There are a couple of great text types/mediums that you should focus your research on (as they are generally very underused):

  • Short Films
  • Editorials
  • Opinion Pieces
  • Feature Articles
  • Photographs
  • International Films
Why these?
  • There are a lot of them – meaning it’s more likely the one you select will not be used by any other student.
  • They are fairly short –  which means you can read/watch a number (with the exception of International Films)
  • Often they explore concepts of Belonging in quite unique/interesting ways – which again, helps you stand out!

Where can you access these?

  • Short Films – there are two key short film festivals you should mine for potential texts – find them here: 48 Hour Film Festival | Tropfest
  • Editorials/Opinion Pieces – the Sydney Morning Herald Opinion, section has lots of great pieces that can be used.
  • Feature Articles – check out the Big Issue, a magazine sold by homeless people to earn an income – it has a lot of great feature articles and opinion that often touches upon the question of Belonging. Additionally the Weekend Australian Magazine, and the Sunday Magazine are also great starting place. Make a habit of buying the weekend papers each week and within 2-3 weeks you will have a great stash of potential related texts!
  • Photographs – the above suggestions in Feature Articles also have some great photos. Additionally, check out Pinterest, a pin board of images from around the web, categorized to make it easy to find images around specific themes. Also,  Tumblr & Instagram are also great for finding amazing pictures, as is National Geographic.
  • International Films – both the Spanish Film Festival and French Film Festival come to Sydney – so have a night out with friends and get along and check out a couple go films at each festival that look like they could have potential as a related text.

Step 4: Short List 2-3 Texts & Deconstruct

While the HSC exams have generally only asked for 1 related text for Belonging – they could actually ask for more, and potentially specify two.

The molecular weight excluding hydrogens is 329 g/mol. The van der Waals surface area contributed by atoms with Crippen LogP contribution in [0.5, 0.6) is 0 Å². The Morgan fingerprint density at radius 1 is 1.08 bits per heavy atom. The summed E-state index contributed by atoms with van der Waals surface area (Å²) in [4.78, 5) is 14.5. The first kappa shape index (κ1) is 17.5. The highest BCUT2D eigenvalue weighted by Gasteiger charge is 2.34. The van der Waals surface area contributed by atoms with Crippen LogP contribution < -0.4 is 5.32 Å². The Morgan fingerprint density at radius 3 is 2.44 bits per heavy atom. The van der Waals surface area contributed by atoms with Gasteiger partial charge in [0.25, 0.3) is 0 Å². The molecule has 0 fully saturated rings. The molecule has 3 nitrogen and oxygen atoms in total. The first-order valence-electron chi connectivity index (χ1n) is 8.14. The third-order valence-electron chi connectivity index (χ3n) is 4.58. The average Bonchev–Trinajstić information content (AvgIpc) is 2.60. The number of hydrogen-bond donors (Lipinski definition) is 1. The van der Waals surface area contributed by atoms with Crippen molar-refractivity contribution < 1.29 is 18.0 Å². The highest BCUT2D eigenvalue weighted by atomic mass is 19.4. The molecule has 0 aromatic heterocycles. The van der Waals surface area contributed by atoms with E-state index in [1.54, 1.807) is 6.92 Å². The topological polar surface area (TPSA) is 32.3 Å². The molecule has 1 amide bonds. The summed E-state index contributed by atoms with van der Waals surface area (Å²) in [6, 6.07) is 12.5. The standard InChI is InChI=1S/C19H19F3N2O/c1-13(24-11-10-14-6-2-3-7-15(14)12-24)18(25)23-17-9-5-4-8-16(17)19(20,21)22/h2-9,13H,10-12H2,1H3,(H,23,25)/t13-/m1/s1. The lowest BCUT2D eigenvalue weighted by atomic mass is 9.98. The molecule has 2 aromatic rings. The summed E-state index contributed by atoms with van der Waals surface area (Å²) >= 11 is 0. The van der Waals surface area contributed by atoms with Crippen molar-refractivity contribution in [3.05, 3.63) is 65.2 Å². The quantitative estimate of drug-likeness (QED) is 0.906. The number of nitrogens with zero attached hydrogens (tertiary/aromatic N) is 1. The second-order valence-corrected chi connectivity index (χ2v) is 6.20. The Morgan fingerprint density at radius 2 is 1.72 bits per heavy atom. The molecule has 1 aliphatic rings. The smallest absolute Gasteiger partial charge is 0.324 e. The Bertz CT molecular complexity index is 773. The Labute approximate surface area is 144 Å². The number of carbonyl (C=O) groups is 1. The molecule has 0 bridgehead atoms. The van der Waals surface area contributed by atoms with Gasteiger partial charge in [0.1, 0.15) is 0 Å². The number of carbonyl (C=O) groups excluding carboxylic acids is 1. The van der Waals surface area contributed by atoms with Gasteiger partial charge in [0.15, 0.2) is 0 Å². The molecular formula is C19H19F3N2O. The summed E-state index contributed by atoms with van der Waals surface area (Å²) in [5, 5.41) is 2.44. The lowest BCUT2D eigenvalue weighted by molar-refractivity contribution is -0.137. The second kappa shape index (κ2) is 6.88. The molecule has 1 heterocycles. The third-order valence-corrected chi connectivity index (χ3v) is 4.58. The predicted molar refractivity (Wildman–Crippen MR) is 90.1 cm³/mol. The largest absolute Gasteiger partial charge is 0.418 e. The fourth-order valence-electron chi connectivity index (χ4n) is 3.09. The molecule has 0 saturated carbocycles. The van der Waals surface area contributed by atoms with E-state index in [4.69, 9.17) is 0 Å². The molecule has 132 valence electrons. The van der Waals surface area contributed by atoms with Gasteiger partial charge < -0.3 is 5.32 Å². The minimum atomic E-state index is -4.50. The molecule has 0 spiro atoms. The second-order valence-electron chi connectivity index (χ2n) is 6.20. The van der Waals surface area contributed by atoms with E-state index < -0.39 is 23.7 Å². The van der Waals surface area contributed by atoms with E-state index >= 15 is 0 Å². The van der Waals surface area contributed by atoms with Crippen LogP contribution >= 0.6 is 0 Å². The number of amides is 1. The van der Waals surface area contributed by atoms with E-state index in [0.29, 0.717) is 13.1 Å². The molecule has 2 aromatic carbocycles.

So, having only 1 related text can potentially be a risky strategy. Additionally, while your related text might connect with the themes in your prescribed text, it may not necessarily comment upon them in a way that allows you to answer particular essay questions that are thrown at you.

As a result, having at least 2 related texts up your sleeve that you have analysed based around your core themes is a smart idea.

So, short list 2-3 texts and then pick 2 of them and do the following:

  • List your themes (from your prescribed text)
  • Find specific examples from the text that connect to each theme – write them down
  • For each theme identify how the related text has similarities/differences in its exploration compared to your prescribed text

All the best finding a unique related text that stands out!

Want more strategies like this for your HSC for English + all your other subjects!
Check out myEd Online :)

 



  • petri

    Please just give me a relates text. Please.

    • http://www.facebook.com/rowan.kunz Rowan Kunz

      Hi Petri,

      We have provided a number of links in the article – they will take you to lists/places where you can find great related texts.

      We didn’t include a specific example of a good related text in the article – as this would mean that it would be used by lots of students and therefore not ‘unique’.

      We will post in future article some examples – but with a warning that if posted on the web – its likely lots of other students will use it as well!

      All the best finding your related text!

      Rowan

  • Philip

    LOLLLLLLLLLLLLLLLLLLL